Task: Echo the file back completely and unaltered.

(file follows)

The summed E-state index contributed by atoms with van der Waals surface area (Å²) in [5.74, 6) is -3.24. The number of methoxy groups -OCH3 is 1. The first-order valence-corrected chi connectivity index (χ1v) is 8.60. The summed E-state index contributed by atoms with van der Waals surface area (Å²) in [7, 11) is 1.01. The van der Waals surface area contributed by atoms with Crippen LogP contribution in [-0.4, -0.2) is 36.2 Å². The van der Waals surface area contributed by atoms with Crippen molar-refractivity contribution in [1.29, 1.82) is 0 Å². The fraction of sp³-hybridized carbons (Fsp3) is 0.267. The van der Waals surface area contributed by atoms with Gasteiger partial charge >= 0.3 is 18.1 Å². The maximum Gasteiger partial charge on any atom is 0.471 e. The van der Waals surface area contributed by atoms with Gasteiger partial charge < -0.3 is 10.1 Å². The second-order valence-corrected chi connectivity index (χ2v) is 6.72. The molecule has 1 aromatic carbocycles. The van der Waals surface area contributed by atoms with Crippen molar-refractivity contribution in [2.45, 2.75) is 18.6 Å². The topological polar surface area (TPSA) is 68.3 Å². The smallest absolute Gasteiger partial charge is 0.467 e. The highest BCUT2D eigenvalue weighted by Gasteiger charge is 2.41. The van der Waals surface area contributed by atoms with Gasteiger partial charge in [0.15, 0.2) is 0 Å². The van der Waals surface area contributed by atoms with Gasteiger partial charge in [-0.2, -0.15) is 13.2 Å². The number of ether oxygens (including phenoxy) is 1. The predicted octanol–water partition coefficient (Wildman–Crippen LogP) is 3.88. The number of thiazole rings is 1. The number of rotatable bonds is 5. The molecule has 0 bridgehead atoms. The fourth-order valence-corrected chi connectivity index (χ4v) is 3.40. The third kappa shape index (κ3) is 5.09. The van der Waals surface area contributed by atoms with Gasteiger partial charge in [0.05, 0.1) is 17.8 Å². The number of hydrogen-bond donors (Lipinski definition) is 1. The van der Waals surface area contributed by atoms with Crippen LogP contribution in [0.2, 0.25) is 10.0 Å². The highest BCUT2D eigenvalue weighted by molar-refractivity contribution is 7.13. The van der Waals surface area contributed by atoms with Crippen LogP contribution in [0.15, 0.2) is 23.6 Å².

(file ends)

The summed E-state index contributed by atoms with van der Waals surface area (Å²) in [5.74, 6) is -3.24. The number of methoxy groups -OCH3 is 1. The first-order valence-corrected chi connectivity index (χ1v) is 8.60. The summed E-state index contributed by atoms with van der Waals surface area (Å²) in [7, 11) is 1.01. The van der Waals surface area contributed by atoms with Crippen LogP contribution in [-0.4, -0.2) is 36.2 Å². The van der Waals surface area contributed by atoms with Crippen molar-refractivity contribution in [1.29, 1.82) is 0 Å². The fraction of sp³-hybridized carbons (Fsp3) is 0.267. The van der Waals surface area contributed by atoms with Gasteiger partial charge >= 0.3 is 18.1 Å². The maximum Gasteiger partial charge on any atom is 0.471 e. The van der Waals surface area contributed by atoms with Gasteiger partial charge < -0.3 is 10.1 Å². The second-order valence-corrected chi connectivity index (χ2v) is 6.72. The molecule has 1 aromatic carbocycles. The van der Waals surface area contributed by atoms with Crippen molar-refractivity contribution in [2.45, 2.75) is 18.6 Å². The topological polar surface area (TPSA) is 68.3 Å². The smallest absolute Gasteiger partial charge is 0.467 e. The highest BCUT2D eigenvalue weighted by Gasteiger charge is 2.41. The van der Waals surface area contributed by atoms with Gasteiger partial charge in [0.15, 0.2) is 0 Å². The van der Waals surface area contributed by atoms with Gasteiger partial charge in [-0.2, -0.15) is 13.2 Å². The number of ether oxygens (including phenoxy) is 1. The predicted octanol–water partition coefficient (Wildman–Crippen LogP) is 3.88. The number of thiazole rings is 1. The number of rotatable bonds is 5. The molecule has 0 bridgehead atoms. The fourth-order valence-corrected chi connectivity index (χ4v) is 3.40. The third kappa shape index (κ3) is 5.09. The van der Waals surface area contributed by atoms with Gasteiger partial charge in [0.05, 0.1) is 17.8 Å². The number of hydrogen-bond donors (Lipinski definition) is 1. The van der Waals surface area contributed by atoms with Crippen LogP contribution in [0.2, 0.25) is 10.0 Å². The highest BCUT2D eigenvalue weighted by molar-refractivity contribution is 7.13. The van der Waals surface area contributed by atoms with Crippen LogP contribution in [0.15, 0.2) is 23.6 Å².